I apologize to Tamara Sheehan for scoffing at her claim to be an Aurora nominee. At the end of “What Makes an Aurora ‘Nominee’?” I invited any Canadian fan who knew the history and usage of the Aurora Awards to chime in, and at Tamara’s suggestion I copied the question to Clint Budd, the Aurora Award webmaster. Clint says he thinks her short story would be defined as a nominee in their two-step process and I’m happy to adopt his view.
Clint says his earlier e-mail (quoted here) did assume the question was whether her story received any nominating votes at all.
Once Clint understood the larger question he pointed to the relevant section of the CSFFA Constitution:
Section 8: Nominations: Selection of nominees for the final Award voting shall be done by a poll conducted by the Canvention Committee, in which each nominator shall be allowed to make three (3) equally weighted nominations in each category. Assignment to the proper category of nominees nominated in each category, and eligibility of nominees, shall be determined by the Canvention Committee.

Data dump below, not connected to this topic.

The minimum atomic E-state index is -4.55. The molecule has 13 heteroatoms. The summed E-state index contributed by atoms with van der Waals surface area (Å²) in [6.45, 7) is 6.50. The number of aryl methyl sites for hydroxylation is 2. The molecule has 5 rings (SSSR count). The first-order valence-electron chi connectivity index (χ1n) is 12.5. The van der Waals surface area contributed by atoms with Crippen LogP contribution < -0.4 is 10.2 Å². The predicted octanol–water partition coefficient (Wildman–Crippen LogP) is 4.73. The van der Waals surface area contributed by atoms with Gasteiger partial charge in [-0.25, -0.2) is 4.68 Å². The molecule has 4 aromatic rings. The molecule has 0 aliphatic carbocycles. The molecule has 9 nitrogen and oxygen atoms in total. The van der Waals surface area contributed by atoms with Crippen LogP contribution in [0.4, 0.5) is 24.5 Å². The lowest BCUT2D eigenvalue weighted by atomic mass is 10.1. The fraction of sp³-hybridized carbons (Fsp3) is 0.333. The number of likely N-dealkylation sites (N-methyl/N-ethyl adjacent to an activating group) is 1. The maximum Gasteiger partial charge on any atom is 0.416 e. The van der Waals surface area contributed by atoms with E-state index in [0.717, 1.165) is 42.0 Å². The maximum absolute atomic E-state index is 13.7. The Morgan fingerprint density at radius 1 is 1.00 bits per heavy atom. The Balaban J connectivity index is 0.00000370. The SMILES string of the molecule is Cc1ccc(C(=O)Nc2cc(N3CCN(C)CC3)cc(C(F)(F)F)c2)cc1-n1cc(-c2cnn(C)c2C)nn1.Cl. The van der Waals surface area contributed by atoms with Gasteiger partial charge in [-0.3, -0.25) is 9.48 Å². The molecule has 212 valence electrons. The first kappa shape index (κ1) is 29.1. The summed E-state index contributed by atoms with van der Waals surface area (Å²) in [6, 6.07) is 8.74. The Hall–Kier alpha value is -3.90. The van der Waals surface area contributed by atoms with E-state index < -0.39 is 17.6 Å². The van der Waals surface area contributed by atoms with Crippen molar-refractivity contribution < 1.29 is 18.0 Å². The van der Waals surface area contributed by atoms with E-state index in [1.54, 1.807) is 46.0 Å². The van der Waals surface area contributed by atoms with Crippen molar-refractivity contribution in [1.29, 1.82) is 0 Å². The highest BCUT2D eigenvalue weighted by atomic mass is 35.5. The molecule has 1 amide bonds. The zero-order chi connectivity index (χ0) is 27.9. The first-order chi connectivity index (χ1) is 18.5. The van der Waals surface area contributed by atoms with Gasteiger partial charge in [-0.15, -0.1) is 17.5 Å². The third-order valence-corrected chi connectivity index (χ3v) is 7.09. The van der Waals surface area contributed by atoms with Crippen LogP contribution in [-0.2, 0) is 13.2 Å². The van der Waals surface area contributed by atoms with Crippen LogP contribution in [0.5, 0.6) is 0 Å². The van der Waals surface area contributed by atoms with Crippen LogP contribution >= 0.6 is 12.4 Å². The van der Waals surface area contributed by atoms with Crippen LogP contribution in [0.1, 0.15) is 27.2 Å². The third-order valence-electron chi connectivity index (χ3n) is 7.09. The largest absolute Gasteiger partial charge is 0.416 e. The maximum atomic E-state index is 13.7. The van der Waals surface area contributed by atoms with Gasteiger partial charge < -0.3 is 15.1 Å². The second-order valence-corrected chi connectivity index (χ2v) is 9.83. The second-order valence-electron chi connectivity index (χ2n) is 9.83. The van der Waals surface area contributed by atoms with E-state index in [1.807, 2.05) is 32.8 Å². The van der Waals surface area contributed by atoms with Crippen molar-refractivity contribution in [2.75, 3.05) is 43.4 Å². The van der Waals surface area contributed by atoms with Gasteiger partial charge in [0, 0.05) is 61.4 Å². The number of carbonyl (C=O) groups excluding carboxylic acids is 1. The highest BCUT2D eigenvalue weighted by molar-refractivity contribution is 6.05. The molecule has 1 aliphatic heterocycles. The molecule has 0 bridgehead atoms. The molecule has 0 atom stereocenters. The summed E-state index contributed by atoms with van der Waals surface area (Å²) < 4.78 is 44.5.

Then Clint observed:
It uses the word “nominate” in a variety of forms and, despite somewhat awkward phrasing, I think its clear enough that the “Aurora public” send in “nominations.”
During this phase, the “nominees” have greater or lesser numbers of “nominations.”
When this period ends the number of nominations for each nominee are counted up and a new group emerges – the 5 that have the most nominations – referred to only as “the short list.” They are the candidates for the election phase.
If this terminology diverges from the usage of the Hugos and the Nebulas I don’t actually know. For better or worse – we have our own set of rules.
Where our website says “The Aurora awards are closest to the style of the Hugo awards …” it only says that we are “closest” – in comparison to others – not that we intend to exactly follow the Hugos in any specific regard.
For all practical purposes it’s the same as the Hugo nominating process. Even the WSFS Constitution refers to “the five eligible nominees receiving the most nominations,” and I’d been applying the precedent that a person named on a Hugo nominating ballot would not style himself a nominee unless he was a finalist.
Now that I have discovered the Aurora administrators use these terms differently, as Clint has explained, I will follow their usage when discussing that award. And again, I apologize for causing Tamara Sheehan such distress.